In honour of my co-blogger finishing her dissertation we’re doing science to delicious steaks.
Grocery stores sell both frozen and fresh versions of some cuts of meat with the frozen versions often being much cheaper than the same cuts fresh. For this study we will focus on rib-eye steaks.
Is there a difference between fresh and frozen meat?
Since freezing can cause cellular damage, the frozen meat is expected to loose more mass due to fluid loss. If, and how, freezing affects the flavor or texture of the meat is unknown.
Equipment & Materials:
- kitchen scale
- instant read thermometer (optional)
- infrared thermometer
- 12″ cast iron skillet
- 2 rib-eye steaks (1 frozen, 1 fresh)
- kosher salt
- canola oil
Recipe adapted from Alton Brown’s pan seared rib-eye found in Good Eats: The Early Years (page 14). However, we eliminated the 5 minutes over high heat, and add the steaks immediately when the the pan is placed over hight heat.
- Take surface temperature and mass both steaks (frozen and fresh).
- Place frozen steak into a zip top bag and thaw in a water bath (approximately 1 hour 45 minutes).
- Measure surface temperature and mass both steaks (thawed and fresh).
- Oil and season the steaks.
- Measure surface temperature and mass both steaks.
- Cook each steak according to Alton Brown’s recipe, recording surface temperature before each flip.
- Measure surface temperature and mass both steaks.
- Rest steaks.
- Measure surface temperature and mass both steaks, this would also be a good time to measure the internal temperature using an instant read thermometer.
- Sample both steaks, making note of colour, flavor, and texture.
- Enjoy a slice of pie for dessert, if available.
Note: Since the expectation involves mass loss, we refrained from measuring internal temperatures using an instant read thermometer, as doing so could have allowed more mass carrying juices to escape.
Data and Observations:
Before the steaks were cooked, a series of photos where taken after eat stage of preparation. The first photo (A) was taken before the steaks were removed from their packaging, which shows the cost of each steak. The price per pound was $11.99/lb for the fresh steak and $5.66/lb for the frozen steak. The next photo (B) show the steaks right after they came out of their packaging. The frozen steak (left) has a dark brown colour where the fresh steak has an appealing redish colour (probably due to carbon monoxide treatment). After thawing (C) the brown colour of the previously frozen steak has lightened slightly, but is still very brown. The final photo (D) shows the steaks coated in canola oil and salted, we opted to omit the pepper called for in the recipe.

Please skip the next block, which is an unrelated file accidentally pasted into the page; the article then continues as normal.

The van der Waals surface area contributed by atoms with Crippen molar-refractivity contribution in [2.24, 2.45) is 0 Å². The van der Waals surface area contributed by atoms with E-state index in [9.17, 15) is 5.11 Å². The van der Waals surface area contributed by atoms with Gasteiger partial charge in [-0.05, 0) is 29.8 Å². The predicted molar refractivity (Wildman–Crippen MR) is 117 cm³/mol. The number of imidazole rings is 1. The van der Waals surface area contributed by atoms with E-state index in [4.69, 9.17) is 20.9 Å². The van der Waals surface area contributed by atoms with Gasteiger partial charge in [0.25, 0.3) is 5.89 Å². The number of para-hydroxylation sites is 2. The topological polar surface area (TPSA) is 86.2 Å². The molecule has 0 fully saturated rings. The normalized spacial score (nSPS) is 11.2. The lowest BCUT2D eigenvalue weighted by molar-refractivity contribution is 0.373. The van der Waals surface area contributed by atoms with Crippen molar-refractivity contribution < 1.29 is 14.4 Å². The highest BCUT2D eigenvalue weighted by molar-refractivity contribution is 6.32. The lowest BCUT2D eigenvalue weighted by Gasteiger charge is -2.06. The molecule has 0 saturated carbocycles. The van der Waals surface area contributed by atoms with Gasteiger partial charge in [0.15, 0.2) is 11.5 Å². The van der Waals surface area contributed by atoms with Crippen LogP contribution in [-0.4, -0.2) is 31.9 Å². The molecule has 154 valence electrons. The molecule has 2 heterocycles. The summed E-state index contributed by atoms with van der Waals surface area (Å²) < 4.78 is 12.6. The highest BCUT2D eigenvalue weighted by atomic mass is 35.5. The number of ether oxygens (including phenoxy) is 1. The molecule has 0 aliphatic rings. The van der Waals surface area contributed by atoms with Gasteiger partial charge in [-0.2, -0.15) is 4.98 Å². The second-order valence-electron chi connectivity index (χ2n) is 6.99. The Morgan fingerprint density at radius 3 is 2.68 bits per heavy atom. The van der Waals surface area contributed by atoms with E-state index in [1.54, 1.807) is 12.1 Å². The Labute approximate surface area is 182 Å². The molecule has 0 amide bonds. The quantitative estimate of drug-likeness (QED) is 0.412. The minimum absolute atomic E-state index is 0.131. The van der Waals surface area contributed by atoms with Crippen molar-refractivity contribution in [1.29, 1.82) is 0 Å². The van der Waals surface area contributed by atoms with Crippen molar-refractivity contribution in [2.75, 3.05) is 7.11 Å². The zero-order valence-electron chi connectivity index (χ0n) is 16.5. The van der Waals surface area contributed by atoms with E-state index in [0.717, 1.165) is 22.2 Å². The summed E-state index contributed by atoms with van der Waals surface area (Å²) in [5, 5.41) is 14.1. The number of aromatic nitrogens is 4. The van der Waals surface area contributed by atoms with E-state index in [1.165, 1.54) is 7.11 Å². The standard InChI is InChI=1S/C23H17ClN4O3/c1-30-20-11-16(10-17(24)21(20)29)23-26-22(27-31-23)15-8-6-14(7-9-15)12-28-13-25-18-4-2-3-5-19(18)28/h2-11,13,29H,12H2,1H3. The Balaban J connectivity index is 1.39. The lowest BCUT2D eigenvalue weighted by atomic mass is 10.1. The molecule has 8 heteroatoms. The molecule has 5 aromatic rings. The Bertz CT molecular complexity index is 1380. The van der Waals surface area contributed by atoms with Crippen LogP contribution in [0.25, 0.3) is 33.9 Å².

During the preparation and resting process, masses of each steak were recorded. However due to the high heat and time constraints in the cooking process, masses were not taken during the cooking process. Below is a table that records the masses of each steak at each phase (note: due to what we assume is a transcription error, the pre/post rest masses were recorded as 156.1, 144.4, and 146. Since these are crazy low numbers, we have assumed that they should be 256.1, 244.4 and 246).
Below is an image consisting of three photos showing the steaks at different points in the cooking process. The first (A) is 30 seconds after the steaks were placed into the skillet. The second image (B) is 30s after the first flip, an right before the steaks went into the oven for 2 minutes. The final image (C) was taken after the steaks came out of the oven and were ready for resting. No image was taken before the flip while the steaks were in the oven. Through the progression of photos, the effects of the maillard reaction turning the steaks progressively browner is evident.
|Surface Temperature (ºF)||Frozen||Fresh|
In terms of flavor and texture, the steaks were mostly indistinguishable. The frozen steak did have a slightly better flavor, but was determined to have a sightly drier texture.
As the following graph shows, the overall mass loss as a percentage of initial mass was indeed greater for the frozen steak. However, the qualitative analysis indicates that this is not sufficient to rule that the fresh steak was superior, as the frozen steak was found to have better flavor overall.
The most surprising result was that the frozen steak had a better flavor (particularly the fatty bits). Slightly less surprising, as these steaks were not purchased at out normal steak dealer, was that both steaks seemed tougher than we expect rib-eyes to be, and overall the quality of both were considered to be mediocre. An informal blind taste test (n=1) given to my co-blogger indicated that the frozen steak was a bit drier than the fresh one.
Given the huge (50%) price difference between the frozen beef and the fresh beef, along with the almost indistinguishable taste and texture of the meat, the obvious conclusion is that the frozen meat is the better choice. That being said, both steaks were on the low end, quality-wise, for rib-eyes. Neither steak was as good as a rib-eye should be. It is possible that starting with higher quality steaks, the difference may be more interesting. It’s also possible that the extra aging that the frozen steak was subjected to prior to being frozen helped enhance its beefy flavor, thereby leveling the playing field.
The purpose of this study was to find out if there is any significant difference between frozen steaks and fresh steaks, since frozen tend to be much cheaper (half the price in this case). This required us to buy a frozen and a fresh steak, which meant the steaks were probably from different cows, and any difference we noticed may have been due to this uncontrolled variable. In future studies we hope to control for this variable by purchasing two fresh steaks and freezing one to test the viability of stocking up when steaks are on sale and freezing them for later consumption.